These sunflowers stand sentinel on the corner of the last turn on my 3.8-mile walk from my cabin to my office on the University of Alaska Fairbanks campus. When I made this photo on Monday, it was two days before the start of fall. Today, when I passed the sunflowers, most of their petals had fallen; the remaining petals were wilted and rippled. The heads of the grand ladies were bowed; some of their bodies were broken.

When I arrived in Alaska three weeks ago, the locals today me the sunny, clear skies and temperatures in the 60s were unusual for this time of year–the end of summer. Several people told me they’d never seen such weather in the 20 years they’d lived here. I’ve been grateful for the sun–and the sunflowers. They helped me with the transition from Oregon’s Willamette Valley to Alaska’s Tanana Valley.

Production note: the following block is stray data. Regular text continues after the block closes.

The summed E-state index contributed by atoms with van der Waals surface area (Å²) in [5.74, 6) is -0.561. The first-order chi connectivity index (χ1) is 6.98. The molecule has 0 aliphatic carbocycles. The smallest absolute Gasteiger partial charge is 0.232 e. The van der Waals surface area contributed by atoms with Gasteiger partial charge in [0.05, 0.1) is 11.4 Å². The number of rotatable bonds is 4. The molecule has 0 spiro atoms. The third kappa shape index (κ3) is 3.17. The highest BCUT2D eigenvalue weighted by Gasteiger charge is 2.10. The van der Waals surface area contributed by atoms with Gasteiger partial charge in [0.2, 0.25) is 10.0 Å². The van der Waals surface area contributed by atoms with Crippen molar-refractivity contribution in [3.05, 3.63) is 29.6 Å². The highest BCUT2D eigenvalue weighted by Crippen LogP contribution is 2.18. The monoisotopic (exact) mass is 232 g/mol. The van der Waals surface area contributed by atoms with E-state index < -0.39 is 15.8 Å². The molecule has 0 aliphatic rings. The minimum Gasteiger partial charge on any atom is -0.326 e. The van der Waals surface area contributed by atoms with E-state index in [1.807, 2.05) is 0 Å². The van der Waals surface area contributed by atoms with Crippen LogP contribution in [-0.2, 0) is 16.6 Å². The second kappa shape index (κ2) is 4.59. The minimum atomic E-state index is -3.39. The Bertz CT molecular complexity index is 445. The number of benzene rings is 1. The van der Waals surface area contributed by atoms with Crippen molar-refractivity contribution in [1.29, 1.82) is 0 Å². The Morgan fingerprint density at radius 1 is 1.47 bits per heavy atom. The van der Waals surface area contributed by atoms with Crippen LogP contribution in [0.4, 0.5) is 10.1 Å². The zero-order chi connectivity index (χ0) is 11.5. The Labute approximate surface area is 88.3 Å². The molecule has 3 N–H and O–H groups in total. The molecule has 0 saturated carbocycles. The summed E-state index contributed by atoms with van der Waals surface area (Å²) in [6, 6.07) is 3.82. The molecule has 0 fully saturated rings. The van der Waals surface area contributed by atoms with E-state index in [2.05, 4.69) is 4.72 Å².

When I stepped onto the deck of my cabin yesterday, I got a taste of things to come and how fast the weather–and the seasons–can change in Fairbanks.

The announcer on the local public radio station, KUAC, said it was 29 degrees F at 8 a.m. A cold wind ripped past me and through my clothing. Holy smokes! It’s 29 degrees and it’s cold. What am I going to do when it’s -40 degrees and dark outside?

My neighbor Martha had mentioned the “shoulder season.” I wasn’t sure what she meant at the time. I did a search on Google and found this definition on a travel website: shoulder season. An abbreviated season that falls between the high season and low season and offers fares and rates between those of the other seasons.

I now realize shoulder season has an additional meaning in Alaska: the brief season.

Fall is a shoulder season. A mere heartbeat between the end of the long light of summer and the beginning of the cold, long dark of winter. In the lower 48, fall began on September 22 this year. To a newcomer to Alaska, it feels like fall was ending on it’s official start date. Fall came early to the Fairbanks party–and left early, carried off by a cold wind.

A Native Alaskan student came to my office to talk story on Wednesday.

“The cold weather’s moving. I can feel it on the wind.”